Partridge et al.use a molecular spectroscopy technique to probe how the atoms pair up near the resonance. A laser is used to dress pairs of atoms and project them onto a known molecular energy level. Locking the excitation rate onto the molecular level allows them to make a precise measurement of the contribution of each pairing mechanism. The technique should prove useful for closer studies of the many-body physics involved in these cold atom systems. — ISO

    Phys. Rev. Lett. 95, 020404 (2005).


    A Bit of Bubbly

    The popularity of the rapidly advancing field of microfluidics is due in part to the simplicity of making parts from polymers through etching or patterning methods. Some of the limitations of the commonly used polydimethylsiloxane are solvent swelling, protein adsorption, leaching, and the inability to contain high pressures. Silica glass is often the best material for vessels for analytical and synthetic chemistry, but patterning glass at submicrometer dimensions is a challenge.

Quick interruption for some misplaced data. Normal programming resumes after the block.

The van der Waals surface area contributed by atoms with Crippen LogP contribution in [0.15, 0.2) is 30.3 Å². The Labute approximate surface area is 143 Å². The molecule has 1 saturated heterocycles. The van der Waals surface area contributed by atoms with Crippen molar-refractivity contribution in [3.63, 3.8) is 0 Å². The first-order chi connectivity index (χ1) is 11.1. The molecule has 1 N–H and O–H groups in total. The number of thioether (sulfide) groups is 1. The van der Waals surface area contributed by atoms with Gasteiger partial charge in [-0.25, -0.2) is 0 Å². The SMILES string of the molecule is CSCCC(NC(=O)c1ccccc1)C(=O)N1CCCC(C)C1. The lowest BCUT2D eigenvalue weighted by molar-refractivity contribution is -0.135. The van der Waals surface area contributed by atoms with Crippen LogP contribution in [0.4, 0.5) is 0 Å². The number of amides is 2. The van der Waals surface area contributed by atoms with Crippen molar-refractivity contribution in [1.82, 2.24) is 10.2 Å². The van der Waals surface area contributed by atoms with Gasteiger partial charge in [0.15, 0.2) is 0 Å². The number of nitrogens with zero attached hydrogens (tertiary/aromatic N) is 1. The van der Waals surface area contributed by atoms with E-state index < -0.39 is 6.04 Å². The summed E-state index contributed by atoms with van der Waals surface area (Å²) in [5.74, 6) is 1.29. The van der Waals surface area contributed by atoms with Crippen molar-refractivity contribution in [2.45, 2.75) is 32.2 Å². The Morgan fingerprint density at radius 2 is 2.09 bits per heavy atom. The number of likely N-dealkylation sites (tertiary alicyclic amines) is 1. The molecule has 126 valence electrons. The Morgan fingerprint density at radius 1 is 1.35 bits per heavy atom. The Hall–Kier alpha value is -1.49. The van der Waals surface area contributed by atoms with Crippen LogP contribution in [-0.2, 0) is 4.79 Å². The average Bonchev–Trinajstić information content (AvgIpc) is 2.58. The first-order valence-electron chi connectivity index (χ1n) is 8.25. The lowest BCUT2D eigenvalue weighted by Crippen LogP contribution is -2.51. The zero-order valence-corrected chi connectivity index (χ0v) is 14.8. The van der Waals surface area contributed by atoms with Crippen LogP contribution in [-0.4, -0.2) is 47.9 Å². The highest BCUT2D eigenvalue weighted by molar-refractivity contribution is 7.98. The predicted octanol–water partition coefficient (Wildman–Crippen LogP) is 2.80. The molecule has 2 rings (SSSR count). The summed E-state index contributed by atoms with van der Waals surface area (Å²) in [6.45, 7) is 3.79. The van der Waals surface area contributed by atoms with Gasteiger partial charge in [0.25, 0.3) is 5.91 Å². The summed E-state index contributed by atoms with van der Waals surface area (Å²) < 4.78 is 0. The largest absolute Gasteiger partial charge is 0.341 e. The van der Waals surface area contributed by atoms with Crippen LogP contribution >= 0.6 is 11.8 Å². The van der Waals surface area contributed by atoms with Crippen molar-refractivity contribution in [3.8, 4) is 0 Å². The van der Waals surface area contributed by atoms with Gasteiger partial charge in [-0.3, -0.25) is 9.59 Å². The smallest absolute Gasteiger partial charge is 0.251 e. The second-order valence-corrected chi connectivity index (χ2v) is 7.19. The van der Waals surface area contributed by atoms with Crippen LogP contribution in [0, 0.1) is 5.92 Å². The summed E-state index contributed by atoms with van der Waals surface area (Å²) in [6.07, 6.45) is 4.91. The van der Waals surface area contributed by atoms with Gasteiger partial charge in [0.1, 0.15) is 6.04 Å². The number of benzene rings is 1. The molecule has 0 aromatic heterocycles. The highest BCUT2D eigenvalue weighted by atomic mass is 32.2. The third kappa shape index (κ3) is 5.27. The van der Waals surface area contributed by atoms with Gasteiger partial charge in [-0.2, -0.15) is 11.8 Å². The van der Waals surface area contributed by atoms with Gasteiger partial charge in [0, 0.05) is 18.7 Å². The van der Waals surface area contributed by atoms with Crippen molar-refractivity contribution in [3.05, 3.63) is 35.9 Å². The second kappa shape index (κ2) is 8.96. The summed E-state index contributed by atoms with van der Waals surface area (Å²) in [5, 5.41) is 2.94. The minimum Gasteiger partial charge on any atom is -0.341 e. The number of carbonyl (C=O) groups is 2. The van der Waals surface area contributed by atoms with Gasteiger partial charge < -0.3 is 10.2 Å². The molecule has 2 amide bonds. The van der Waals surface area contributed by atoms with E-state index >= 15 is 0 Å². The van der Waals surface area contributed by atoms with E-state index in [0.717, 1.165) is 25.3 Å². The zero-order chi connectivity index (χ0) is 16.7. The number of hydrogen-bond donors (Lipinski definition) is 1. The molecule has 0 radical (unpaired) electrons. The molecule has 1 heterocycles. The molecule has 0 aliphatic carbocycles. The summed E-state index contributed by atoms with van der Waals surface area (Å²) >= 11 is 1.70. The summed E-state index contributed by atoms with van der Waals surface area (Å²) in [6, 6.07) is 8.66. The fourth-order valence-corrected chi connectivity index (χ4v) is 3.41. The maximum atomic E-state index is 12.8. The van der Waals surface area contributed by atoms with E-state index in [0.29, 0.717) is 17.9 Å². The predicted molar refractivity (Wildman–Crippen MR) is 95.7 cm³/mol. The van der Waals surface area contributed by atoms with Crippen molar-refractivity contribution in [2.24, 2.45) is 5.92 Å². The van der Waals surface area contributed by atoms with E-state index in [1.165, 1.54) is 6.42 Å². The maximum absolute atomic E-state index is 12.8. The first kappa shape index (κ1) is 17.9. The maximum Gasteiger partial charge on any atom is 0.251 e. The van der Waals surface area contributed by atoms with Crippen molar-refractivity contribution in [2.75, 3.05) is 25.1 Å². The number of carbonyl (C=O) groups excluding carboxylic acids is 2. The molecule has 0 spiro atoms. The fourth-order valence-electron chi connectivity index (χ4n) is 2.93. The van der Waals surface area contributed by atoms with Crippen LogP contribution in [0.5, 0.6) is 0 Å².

Ke et al.show that by using low-energy laser pulses, and by immersing the glass in a liquid, they can fabricate small channels in three dimensions. The laser is focused to a spot at the liquid/glass interface, so that a pulse both forms a hole in the glass and causes the liquid to expand as a bubble that pushes away the debris. Because the pulses are of low energy, the bubbles expand slowly and persist for much longer times than those associated with supersonic bubble collapse. The authors fabricated a number of architectures and channel designs, including a crisscross design that enhances the mixing of the fluids. — MSL

    Anal. Chem. 10.1021/ac0505167 (2005).


    An On-Off Cycle